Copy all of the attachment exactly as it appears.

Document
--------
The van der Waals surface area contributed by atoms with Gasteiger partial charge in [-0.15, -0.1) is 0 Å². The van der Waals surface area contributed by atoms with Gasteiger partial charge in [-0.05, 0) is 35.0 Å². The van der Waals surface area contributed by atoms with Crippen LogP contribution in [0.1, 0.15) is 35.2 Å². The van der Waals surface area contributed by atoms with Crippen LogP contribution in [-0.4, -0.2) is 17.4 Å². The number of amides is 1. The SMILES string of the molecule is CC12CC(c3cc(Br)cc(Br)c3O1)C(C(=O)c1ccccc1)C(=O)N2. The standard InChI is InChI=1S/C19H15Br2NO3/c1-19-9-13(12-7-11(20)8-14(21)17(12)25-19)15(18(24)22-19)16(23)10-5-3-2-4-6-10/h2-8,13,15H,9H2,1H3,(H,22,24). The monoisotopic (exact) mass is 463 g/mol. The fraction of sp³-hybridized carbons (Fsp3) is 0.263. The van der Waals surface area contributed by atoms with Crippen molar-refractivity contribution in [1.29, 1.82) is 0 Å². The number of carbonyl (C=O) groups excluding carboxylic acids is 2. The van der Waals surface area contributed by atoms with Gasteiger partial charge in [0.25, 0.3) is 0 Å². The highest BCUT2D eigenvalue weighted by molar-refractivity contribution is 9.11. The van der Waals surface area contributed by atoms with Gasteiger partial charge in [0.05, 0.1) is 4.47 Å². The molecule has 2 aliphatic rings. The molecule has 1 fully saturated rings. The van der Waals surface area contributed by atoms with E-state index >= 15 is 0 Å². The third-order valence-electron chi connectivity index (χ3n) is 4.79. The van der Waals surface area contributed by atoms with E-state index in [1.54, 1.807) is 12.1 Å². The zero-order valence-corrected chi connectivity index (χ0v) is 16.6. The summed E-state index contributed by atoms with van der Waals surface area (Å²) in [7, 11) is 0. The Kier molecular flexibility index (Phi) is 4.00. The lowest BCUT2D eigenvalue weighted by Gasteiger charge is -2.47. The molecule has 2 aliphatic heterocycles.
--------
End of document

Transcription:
The van der Waals surface area contributed by atoms with Gasteiger partial charge in [-0.15, -0.1) is 0 Å². The van der Waals surface area contributed by atoms with Gasteiger partial charge in [-0.05, 0) is 35.0 Å². The van der Waals surface area contributed by atoms with Crippen LogP contribution in [0.1, 0.15) is 35.2 Å². The van der Waals surface area contributed by atoms with Crippen LogP contribution in [-0.4, -0.2) is 17.4 Å². The number of amides is 1. The SMILES string of the molecule is CC12CC(c3cc(Br)cc(Br)c3O1)C(C(=O)c1ccccc1)C(=O)N2. The standard InChI is InChI=1S/C19H15Br2NO3/c1-19-9-13(12-7-11(20)8-14(21)17(12)25-19)15(18(24)22-19)16(23)10-5-3-2-4-6-10/h2-8,13,15H,9H2,1H3,(H,22,24). The monoisotopic (exact) mass is 463 g/mol. The fraction of sp³-hybridized carbons (Fsp3) is 0.263. The van der Waals surface area contributed by atoms with Crippen molar-refractivity contribution in [1.29, 1.82) is 0 Å². The number of carbonyl (C=O) groups excluding carboxylic acids is 2. The van der Waals surface area contributed by atoms with Gasteiger partial charge in [0.25, 0.3) is 0 Å². The highest BCUT2D eigenvalue weighted by molar-refractivity contribution is 9.11. The van der Waals surface area contributed by atoms with Gasteiger partial charge in [0.05, 0.1) is 4.47 Å². The molecule has 2 aliphatic rings. The molecule has 1 fully saturated rings. The van der Waals surface area contributed by atoms with E-state index >= 15 is 0 Å². The third-order valence-electron chi connectivity index (χ3n) is 4.79. The van der Waals surface area contributed by atoms with E-state index in [1.54, 1.807) is 12.1 Å². The zero-order valence-corrected chi connectivity index (χ0v) is 16.6. The summed E-state index contributed by atoms with van der Waals surface area (Å²) in [7, 11) is 0. The Kier molecular flexibility index (Phi) is 4.00. The lowest BCUT2D eigenvalue weighted by Gasteiger charge is -2.47. The molecule has 2 aliphatic heterocycles.